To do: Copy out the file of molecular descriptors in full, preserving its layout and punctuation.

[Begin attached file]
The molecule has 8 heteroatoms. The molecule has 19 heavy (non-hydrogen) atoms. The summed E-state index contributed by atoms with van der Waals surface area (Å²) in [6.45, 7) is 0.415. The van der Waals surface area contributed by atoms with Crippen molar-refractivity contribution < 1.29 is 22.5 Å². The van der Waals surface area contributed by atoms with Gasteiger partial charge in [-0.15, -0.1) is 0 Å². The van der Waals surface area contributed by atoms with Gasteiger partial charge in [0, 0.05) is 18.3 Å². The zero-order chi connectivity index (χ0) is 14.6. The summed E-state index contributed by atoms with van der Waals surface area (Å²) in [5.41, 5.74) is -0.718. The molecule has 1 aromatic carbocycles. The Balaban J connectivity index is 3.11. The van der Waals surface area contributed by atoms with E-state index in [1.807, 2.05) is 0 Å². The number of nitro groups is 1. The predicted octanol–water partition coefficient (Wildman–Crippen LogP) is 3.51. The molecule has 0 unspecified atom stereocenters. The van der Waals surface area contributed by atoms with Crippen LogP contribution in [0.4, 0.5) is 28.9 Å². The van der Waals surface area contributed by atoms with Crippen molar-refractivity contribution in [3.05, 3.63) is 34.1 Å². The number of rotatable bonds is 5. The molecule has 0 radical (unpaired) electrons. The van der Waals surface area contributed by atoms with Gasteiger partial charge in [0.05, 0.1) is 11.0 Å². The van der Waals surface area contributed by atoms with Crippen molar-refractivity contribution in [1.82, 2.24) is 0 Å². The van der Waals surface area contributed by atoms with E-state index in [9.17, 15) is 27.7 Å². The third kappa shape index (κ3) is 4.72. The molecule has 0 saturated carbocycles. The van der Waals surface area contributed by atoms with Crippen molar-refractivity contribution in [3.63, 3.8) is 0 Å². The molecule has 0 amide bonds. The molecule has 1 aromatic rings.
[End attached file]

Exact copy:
The molecule has 8 heteroatoms. The molecule has 19 heavy (non-hydrogen) atoms. The summed E-state index contributed by atoms with van der Waals surface area (Å²) in [6.45, 7) is 0.415. The van der Waals surface area contributed by atoms with Crippen molar-refractivity contribution < 1.29 is 22.5 Å². The van der Waals surface area contributed by atoms with Gasteiger partial charge in [-0.15, -0.1) is 0 Å². The van der Waals surface area contributed by atoms with Gasteiger partial charge in [0, 0.05) is 18.3 Å². The zero-order chi connectivity index (χ0) is 14.6. The summed E-state index contributed by atoms with van der Waals surface area (Å²) in [5.41, 5.74) is -0.718. The molecule has 1 aromatic carbocycles. The Balaban J connectivity index is 3.11. The van der Waals surface area contributed by atoms with E-state index in [1.807, 2.05) is 0 Å². The number of nitro groups is 1. The predicted octanol–water partition coefficient (Wildman–Crippen LogP) is 3.51. The molecule has 0 unspecified atom stereocenters. The van der Waals surface area contributed by atoms with Crippen LogP contribution in [0.4, 0.5) is 28.9 Å². The van der Waals surface area contributed by atoms with Crippen molar-refractivity contribution in [3.05, 3.63) is 34.1 Å². The number of rotatable bonds is 5. The molecule has 0 radical (unpaired) electrons. The van der Waals surface area contributed by atoms with Gasteiger partial charge in [0.05, 0.1) is 11.0 Å². The van der Waals surface area contributed by atoms with Crippen molar-refractivity contribution in [1.82, 2.24) is 0 Å². The van der Waals surface area contributed by atoms with E-state index in [9.17, 15) is 27.7 Å². The third kappa shape index (κ3) is 4.72. The molecule has 0 saturated carbocycles. The van der Waals surface area contributed by atoms with Crippen molar-refractivity contribution in [3.63, 3.8) is 0 Å². The molecule has 0 amide bonds. The molecule has 1 aromatic rings.